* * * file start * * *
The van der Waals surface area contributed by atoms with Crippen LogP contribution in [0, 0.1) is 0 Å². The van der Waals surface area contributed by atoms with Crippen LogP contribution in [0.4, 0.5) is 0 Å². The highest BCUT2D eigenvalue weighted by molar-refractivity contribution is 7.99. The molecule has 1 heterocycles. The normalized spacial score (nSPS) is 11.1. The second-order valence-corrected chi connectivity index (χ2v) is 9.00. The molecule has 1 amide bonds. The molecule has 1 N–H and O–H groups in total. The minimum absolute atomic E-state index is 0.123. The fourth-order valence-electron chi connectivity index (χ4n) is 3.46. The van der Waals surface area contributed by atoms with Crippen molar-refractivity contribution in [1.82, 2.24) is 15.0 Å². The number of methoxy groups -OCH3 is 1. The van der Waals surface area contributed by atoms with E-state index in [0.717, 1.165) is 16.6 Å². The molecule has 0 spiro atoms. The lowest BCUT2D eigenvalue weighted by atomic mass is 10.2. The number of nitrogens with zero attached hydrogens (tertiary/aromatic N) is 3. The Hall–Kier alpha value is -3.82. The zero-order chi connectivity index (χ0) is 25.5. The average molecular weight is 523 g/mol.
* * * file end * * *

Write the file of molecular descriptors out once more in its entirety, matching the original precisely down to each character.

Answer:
The van der Waals surface area contributed by atoms with Crippen LogP contribution in [0, 0.1) is 0 Å². The van der Waals surface area contributed by atoms with Crippen LogP contribution in [0.4, 0.5) is 0 Å². The highest BCUT2D eigenvalue weighted by molar-refractivity contribution is 7.99. The molecule has 1 heterocycles. The normalized spacial score (nSPS) is 11.1. The second-order valence-corrected chi connectivity index (χ2v) is 9.00. The molecule has 1 amide bonds. The molecule has 1 N–H and O–H groups in total. The minimum absolute atomic E-state index is 0.123. The fourth-order valence-electron chi connectivity index (χ4n) is 3.46. The van der Waals surface area contributed by atoms with Crippen molar-refractivity contribution in [1.82, 2.24) is 15.0 Å². The number of methoxy groups -OCH3 is 1. The van der Waals surface area contributed by atoms with E-state index in [0.717, 1.165) is 16.6 Å². The molecule has 0 spiro atoms. The lowest BCUT2D eigenvalue weighted by atomic mass is 10.2. The number of nitrogens with zero attached hydrogens (tertiary/aromatic N) is 3. The Hall–Kier alpha value is -3.82. The zero-order chi connectivity index (χ0) is 25.5. The average molecular weight is 523 g/mol.